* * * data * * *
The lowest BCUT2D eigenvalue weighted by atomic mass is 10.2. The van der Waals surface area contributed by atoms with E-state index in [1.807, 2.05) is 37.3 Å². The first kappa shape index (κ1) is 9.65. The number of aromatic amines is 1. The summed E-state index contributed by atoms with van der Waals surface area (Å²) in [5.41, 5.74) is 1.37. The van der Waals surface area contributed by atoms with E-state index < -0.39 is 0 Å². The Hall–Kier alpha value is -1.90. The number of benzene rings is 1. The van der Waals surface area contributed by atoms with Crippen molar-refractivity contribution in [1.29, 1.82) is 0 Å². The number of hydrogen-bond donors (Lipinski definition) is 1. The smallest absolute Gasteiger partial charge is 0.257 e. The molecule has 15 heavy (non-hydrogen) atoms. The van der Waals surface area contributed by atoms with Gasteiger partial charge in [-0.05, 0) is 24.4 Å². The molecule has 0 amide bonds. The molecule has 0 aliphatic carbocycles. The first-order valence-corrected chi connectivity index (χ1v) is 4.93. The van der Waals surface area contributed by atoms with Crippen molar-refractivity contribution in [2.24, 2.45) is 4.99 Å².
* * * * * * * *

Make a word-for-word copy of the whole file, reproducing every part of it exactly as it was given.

The lowest BCUT2D eigenvalue weighted by atomic mass is 10.2. The van der Waals surface area contributed by atoms with E-state index in [1.807, 2.05) is 37.3 Å². The first kappa shape index (κ1) is 9.65. The number of aromatic amines is 1. The summed E-state index contributed by atoms with van der Waals surface area (Å²) in [5.41, 5.74) is 1.37. The van der Waals surface area contributed by atoms with E-state index < -0.39 is 0 Å². The Hall–Kier alpha value is -1.90. The number of benzene rings is 1. The van der Waals surface area contributed by atoms with Crippen molar-refractivity contribution in [1.29, 1.82) is 0 Å². The number of hydrogen-bond donors (Lipinski definition) is 1. The smallest absolute Gasteiger partial charge is 0.257 e. The molecule has 15 heavy (non-hydrogen) atoms. The van der Waals surface area contributed by atoms with Gasteiger partial charge in [-0.05, 0) is 24.4 Å². The molecule has 0 amide bonds. The molecule has 0 aliphatic carbocycles. The first-order valence-corrected chi connectivity index (χ1v) is 4.93. The van der Waals surface area contributed by atoms with Crippen molar-refractivity contribution in [2.24, 2.45) is 4.99 Å².